The Jerry Sandusky scandal and its aftermath followed by Joe Paterno's death have combined for depressing times over the past three months in the Penn State community.
But Penn State - taking the lead from its students - showed its resiliency over the weekend by completing the most successful IFC/ Panhellenic Dance Marathon in its history.
The event, now known as THON, is in its 38th year, and it's become the largest student-run charity in the world.
THON raises money for The Four Diamonds Fund at Penn State Hershey Children's Hospital for pediatric cancer research. It brings together students who dance for 46 consecutive hours - from 6 p.m. Friday to 4 p.m. Sunday - without stopping or sitting down.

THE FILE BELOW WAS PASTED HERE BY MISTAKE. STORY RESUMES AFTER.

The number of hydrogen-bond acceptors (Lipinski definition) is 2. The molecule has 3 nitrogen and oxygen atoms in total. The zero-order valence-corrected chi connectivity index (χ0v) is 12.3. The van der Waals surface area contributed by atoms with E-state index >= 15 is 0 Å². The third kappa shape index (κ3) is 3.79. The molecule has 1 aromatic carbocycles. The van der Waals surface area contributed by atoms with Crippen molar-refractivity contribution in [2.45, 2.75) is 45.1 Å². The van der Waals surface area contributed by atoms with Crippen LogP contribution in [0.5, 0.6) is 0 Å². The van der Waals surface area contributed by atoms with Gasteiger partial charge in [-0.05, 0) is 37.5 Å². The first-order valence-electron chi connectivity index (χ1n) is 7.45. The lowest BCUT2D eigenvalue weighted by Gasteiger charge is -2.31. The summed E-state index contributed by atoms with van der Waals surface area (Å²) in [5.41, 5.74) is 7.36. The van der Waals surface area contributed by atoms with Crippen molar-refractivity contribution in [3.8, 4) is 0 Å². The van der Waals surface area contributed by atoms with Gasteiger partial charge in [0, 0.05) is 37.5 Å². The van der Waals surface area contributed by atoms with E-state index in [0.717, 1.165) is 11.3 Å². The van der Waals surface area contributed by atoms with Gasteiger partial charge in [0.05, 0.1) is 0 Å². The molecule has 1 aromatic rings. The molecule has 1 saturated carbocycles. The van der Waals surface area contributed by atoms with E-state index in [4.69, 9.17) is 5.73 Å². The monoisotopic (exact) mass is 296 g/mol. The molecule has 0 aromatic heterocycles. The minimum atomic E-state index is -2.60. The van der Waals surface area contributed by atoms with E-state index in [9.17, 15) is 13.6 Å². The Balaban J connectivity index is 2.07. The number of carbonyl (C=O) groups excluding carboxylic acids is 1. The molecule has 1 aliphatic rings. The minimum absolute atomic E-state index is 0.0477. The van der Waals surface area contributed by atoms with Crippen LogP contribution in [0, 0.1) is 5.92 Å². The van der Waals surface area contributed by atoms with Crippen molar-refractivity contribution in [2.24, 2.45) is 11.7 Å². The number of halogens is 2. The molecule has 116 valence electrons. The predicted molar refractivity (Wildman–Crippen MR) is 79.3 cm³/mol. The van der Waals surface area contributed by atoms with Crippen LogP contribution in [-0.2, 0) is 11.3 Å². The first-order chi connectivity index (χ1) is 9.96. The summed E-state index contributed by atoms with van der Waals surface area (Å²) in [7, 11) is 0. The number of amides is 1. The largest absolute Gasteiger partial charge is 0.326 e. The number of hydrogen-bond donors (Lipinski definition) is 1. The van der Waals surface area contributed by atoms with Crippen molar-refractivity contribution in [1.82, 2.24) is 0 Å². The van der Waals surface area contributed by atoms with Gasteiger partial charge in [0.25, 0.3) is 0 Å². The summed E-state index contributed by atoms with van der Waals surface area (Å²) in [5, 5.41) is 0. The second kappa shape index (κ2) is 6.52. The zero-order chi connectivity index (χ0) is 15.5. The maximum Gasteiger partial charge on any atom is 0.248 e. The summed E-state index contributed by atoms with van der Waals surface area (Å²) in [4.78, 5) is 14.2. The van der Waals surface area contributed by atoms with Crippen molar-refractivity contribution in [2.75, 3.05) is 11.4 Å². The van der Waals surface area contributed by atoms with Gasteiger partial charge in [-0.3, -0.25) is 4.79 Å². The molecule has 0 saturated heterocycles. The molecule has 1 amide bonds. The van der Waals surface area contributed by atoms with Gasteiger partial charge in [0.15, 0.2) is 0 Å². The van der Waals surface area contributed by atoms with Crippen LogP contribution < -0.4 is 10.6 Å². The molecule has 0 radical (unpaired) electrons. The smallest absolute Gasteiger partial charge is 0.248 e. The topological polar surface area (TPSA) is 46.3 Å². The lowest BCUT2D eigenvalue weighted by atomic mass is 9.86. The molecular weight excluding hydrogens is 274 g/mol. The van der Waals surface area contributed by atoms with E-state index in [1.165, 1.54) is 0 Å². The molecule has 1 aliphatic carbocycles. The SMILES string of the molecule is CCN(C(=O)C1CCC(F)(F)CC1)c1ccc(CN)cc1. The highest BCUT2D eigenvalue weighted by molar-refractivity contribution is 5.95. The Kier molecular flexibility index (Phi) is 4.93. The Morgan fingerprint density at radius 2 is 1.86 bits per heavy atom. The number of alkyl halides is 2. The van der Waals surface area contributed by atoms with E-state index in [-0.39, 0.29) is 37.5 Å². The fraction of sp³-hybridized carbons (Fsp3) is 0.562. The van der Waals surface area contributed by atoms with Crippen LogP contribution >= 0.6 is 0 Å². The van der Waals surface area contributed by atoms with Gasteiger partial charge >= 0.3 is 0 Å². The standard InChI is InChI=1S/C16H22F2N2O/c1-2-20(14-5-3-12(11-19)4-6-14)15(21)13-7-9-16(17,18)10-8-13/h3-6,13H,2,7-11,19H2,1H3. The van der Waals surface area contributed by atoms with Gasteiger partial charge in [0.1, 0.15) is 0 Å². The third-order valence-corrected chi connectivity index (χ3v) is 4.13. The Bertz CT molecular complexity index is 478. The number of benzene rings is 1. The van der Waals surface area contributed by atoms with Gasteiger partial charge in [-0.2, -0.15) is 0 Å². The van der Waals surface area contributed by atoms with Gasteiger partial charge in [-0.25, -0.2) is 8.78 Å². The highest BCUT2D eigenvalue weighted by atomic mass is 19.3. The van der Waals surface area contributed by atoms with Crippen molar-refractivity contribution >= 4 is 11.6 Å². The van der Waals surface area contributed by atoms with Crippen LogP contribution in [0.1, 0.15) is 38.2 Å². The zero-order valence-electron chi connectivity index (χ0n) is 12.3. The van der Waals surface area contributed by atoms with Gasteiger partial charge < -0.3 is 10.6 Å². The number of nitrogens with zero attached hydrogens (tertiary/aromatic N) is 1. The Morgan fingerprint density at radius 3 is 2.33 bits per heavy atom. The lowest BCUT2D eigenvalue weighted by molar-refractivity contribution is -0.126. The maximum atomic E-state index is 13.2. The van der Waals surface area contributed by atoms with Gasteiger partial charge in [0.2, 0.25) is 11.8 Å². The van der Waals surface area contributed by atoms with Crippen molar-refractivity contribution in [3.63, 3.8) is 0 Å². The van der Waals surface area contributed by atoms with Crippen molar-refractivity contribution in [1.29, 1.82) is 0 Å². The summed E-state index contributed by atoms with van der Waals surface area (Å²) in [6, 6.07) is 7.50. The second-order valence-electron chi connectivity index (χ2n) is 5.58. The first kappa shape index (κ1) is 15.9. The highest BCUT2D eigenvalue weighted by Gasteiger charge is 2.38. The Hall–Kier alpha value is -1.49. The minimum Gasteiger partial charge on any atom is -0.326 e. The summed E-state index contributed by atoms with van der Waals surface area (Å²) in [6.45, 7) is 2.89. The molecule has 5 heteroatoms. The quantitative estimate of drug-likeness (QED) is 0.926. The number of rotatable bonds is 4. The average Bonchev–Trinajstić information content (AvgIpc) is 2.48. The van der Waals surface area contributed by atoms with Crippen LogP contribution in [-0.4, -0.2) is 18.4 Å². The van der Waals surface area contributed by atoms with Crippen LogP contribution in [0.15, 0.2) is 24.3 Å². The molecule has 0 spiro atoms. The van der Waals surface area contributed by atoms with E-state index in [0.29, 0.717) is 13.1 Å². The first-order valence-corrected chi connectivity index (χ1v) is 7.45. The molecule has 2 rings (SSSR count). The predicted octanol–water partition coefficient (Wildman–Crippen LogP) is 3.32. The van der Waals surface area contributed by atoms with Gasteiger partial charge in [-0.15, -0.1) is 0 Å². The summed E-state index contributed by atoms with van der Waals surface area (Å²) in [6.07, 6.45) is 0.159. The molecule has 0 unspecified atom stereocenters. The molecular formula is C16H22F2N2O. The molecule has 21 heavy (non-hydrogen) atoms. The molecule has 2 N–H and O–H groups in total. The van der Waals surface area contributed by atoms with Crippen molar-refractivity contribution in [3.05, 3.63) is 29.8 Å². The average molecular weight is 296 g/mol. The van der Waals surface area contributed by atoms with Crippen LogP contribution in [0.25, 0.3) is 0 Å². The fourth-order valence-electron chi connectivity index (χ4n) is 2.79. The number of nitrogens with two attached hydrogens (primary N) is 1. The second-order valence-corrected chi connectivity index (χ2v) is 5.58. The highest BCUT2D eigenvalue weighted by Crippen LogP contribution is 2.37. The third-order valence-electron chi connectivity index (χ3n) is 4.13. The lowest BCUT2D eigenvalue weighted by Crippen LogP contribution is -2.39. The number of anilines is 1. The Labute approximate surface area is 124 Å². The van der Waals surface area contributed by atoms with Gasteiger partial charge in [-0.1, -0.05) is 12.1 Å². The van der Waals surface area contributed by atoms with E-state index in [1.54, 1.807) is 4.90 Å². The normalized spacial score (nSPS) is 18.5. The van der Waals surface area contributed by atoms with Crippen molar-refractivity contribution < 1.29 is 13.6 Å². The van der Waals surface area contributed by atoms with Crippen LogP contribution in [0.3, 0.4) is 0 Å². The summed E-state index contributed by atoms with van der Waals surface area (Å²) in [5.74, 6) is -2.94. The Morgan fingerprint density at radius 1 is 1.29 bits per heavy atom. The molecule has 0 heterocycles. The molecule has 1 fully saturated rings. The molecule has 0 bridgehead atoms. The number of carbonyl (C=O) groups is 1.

Those students' herculean efforts are nobly supported by fellow students, their family members and family members of those suffering from this dreaded disease.
This year's THON raised an incredible $10.6 million, which shattered last year's $9.5 million figure by more than $1 million. Equally impressive is the fact that the total was $7.8 million in 2010, a growth rate of nearly 30 percent just in two years.
Six Penn State Altoona students were part of this year's dancing field. Our local PSU campus raised more than $82,000, finishing in second place out of all the Penn State commonwealth campuses.
Everyone involved has our admiration - but especially so this year: It goes to show the Penn State family is eager to put its troubles behind and restore its good name.